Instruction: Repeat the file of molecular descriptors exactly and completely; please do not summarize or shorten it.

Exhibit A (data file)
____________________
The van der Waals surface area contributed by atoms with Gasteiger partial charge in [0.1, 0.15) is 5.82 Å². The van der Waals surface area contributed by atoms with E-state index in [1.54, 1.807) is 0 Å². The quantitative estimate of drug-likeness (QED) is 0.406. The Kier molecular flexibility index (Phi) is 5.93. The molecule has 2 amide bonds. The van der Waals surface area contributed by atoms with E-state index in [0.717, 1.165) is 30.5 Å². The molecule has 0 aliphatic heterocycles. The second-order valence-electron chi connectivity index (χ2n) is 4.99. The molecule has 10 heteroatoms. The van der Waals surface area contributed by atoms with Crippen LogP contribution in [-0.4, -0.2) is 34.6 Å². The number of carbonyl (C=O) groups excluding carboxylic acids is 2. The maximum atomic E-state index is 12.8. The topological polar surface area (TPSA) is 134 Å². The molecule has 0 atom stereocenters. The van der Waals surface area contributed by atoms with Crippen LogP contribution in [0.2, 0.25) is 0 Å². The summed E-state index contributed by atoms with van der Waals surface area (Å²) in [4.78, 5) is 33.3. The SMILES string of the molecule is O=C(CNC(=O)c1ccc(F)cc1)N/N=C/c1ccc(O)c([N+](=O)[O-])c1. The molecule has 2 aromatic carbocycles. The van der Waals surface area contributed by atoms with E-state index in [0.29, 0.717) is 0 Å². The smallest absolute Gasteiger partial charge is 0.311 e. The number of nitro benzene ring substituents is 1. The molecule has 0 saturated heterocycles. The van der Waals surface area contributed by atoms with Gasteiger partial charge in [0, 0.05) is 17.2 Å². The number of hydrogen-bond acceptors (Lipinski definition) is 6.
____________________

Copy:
The van der Waals surface area contributed by atoms with Gasteiger partial charge in [0.1, 0.15) is 5.82 Å². The van der Waals surface area contributed by atoms with E-state index in [1.54, 1.807) is 0 Å². The quantitative estimate of drug-likeness (QED) is 0.406. The Kier molecular flexibility index (Phi) is 5.93. The molecule has 2 amide bonds. The van der Waals surface area contributed by atoms with E-state index in [0.717, 1.165) is 30.5 Å². The molecule has 0 aliphatic heterocycles. The second-order valence-electron chi connectivity index (χ2n) is 4.99. The molecule has 10 heteroatoms. The van der Waals surface area contributed by atoms with Crippen LogP contribution in [-0.4, -0.2) is 34.6 Å². The number of carbonyl (C=O) groups excluding carboxylic acids is 2. The maximum atomic E-state index is 12.8. The topological polar surface area (TPSA) is 134 Å². The molecule has 0 atom stereocenters. The van der Waals surface area contributed by atoms with Crippen LogP contribution in [0.2, 0.25) is 0 Å². The summed E-state index contributed by atoms with van der Waals surface area (Å²) in [4.78, 5) is 33.3. The SMILES string of the molecule is O=C(CNC(=O)c1ccc(F)cc1)N/N=C/c1ccc(O)c([N+](=O)[O-])c1. The molecule has 2 aromatic carbocycles. The van der Waals surface area contributed by atoms with E-state index in [0.29, 0.717) is 0 Å². The smallest absolute Gasteiger partial charge is 0.311 e. The number of nitro benzene ring substituents is 1. The molecule has 0 saturated heterocycles. The van der Waals surface area contributed by atoms with Gasteiger partial charge in [0, 0.05) is 17.2 Å². The number of hydrogen-bond acceptors (Lipinski definition) is 6.